Many clients need to fit presentations, lunch and breakout sessions into a small window of time. The sales team will provide the client with various options, such as ways to multi-purpose space or fast yet satisfying meals to achieve a great experience within the allotted time.

For example, by using crescent style seating, rather than classroom style, one room may possibly be used for presentations, breakout sessions and lunch. This small concept may in turn minimize attendees from shuffling from room to room at a venue and add an extra 30 minutes to another important element of the event.

The sales and catering teams also share innovation in menu planning. For example, they may suggest a salad with protein, served within a bread bowl, to help a client provide guests with a satisfying meal within a short period of time. Or they may suggest serving pie as dessert on Pi Day, or hot dogs and Cracker Jacks on Opening Day for the Indians.

The sales and catering teams also enjoy working with clients to create signature drinks that incorporate event colors, themes or favorite flavors. For example a “Pickle-tini” may be suggested to play off a client’s favorite snack or Blue Curacao may be suggested to turn a basic vodka soda into a teal concoction that matches the company logo.

These whimsical touches can make an ordinary event extraordinary for guests and help provide a memorable experience for everyone involved.

LaCentre’s in-house audiovisual team offers the newest equipment and ideas to take client’s events to the next level. With access to and knowledge of state-of-the-art speakers and equipment, the audiovisual team can transform LaCentre into a global meeting space — bringing together hundreds of employees and minimizing travel expenses. They can provide custom lighting displays to make the ballroom feel like a forest, for a client with a nature theme, or suspend aerialists from the ceiling, for a client with a circus theme. The sky is truly the limit for LaCentre’s audiovisual Team.

For more information, call LaCentre at (440) 250-2000 or visit


Hughie’s Even Production Services

Hughie’s Event Production Services has been Cleveland’s choice for live-event design and production resource since 1953. Hughie’s believes in giving back to the city where it all began and the area that they’ve called home for 60 years.

Hughie’s is now soliciting donations of non-perishable food items from customers, vendors and the community to distribute to local charities at the end of the year.

Hughie’s offices in Columbus and Pittsburgh will also participate in this nine-month event for their respective cities in honor of the company’s 60th anniversary.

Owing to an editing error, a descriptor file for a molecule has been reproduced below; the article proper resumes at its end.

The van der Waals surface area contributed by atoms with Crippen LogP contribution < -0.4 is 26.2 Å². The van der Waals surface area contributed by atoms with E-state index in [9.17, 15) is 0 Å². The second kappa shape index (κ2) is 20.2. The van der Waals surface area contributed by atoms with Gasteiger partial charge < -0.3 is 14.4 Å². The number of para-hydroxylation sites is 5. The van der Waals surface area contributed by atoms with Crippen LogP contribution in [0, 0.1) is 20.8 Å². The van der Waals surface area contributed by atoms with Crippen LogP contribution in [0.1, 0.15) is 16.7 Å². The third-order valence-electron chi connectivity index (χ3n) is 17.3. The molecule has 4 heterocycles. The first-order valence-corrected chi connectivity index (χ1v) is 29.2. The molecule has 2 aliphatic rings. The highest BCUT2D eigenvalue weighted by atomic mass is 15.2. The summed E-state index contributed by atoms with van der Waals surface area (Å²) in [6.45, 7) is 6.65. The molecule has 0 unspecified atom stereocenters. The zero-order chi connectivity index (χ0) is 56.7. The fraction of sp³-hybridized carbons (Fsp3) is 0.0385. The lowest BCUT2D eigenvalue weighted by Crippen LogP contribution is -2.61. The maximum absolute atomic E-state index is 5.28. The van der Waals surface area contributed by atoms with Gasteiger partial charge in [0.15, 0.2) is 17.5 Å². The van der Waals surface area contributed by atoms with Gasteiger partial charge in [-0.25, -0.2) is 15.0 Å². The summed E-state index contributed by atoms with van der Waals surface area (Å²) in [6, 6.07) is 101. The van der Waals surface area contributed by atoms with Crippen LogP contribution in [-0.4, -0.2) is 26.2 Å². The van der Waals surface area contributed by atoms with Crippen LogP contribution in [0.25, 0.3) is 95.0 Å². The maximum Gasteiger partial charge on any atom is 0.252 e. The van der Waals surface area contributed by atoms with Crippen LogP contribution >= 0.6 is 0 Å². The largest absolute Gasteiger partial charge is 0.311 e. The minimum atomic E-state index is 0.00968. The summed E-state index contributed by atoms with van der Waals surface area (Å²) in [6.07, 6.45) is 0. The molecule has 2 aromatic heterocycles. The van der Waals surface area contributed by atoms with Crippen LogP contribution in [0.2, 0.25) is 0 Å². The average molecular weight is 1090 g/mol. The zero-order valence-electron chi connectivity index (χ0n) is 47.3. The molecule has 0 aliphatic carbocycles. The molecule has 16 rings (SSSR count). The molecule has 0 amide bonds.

Donation drop-off containers are available in each of the Hughie’s offices for the length of the celebration.

As a “thank you” for your generous food donation, you’ll be presented you with a free, “eco-friendly” shopping bag with Hughie’s 60th anniversary logo. In addition, participants who provide a name and phone number will be entered into a drawing to win one of three new 32-inch flat-screen televisions at the end of the year. A total of three flat screens TVs will be given away, one at each location.

All donations received in the Cleveland area will be distributed to the Cleveland Food Bank, with Columbus and Pittsburgh donations going to similar charities. The winner of the flat screen TVs will be announced at the conclusion of the promotion on Dec. 15.

Hughie’s is a full service event production company and worldwide supplier of high-definition video projection equipment, concert quality audio systems, intelligent moving lights, staging systems, decor and more to satisfy all your companies presentation and special event needs.

For more information, call Hughie’s Event Production Services at (216) 361-4600, visit or follow us on social media at or on Twitter @HughiesEPS.


U.S. Bank

Innovation is vital to the future of U.S. Bank, and it is a corporate priority to innovate and invest in technology and operations systems that make it easy, fast and secure to do business with us.

We invest in new ways to provide the information, products and delivery systems our customers need — and to enhance our capabilities in the areas of regulatory compliance and risk management. We have fostered a culture of innovation and are committed to investments in technology both externally and internally.

Our initiatives include solutions for consumers and small businesses, as well as for larger businesses and targeted business sectors here and internationally.

Paybefore has chosen U.S. Bank’s Contour Campus Card as a 2013 Paybefore Awards winner in the “Most Effective Solution” category. Paybefore Awards recognizes excellence in the worldwide prepaid and emerging payments industry.

For more information, call U.S. Bank at (216) 623-9228 or visit


Lorain County Community College

Lorain County Community College is recognized as an innovative leader in both education and economic development. Most recently, the Aspen Institute named LCCC as one of the top 120 colleges in the country in both 2011 and 2012. The college’s innovative spirit enables it to achieve this type of recognition, and it all stems from a unique approach to strategic planning. Vision 2.0, the college’s latest strategic planning process invited hundreds of stakeholders to participate and used their feedback to shape the college’s future direction.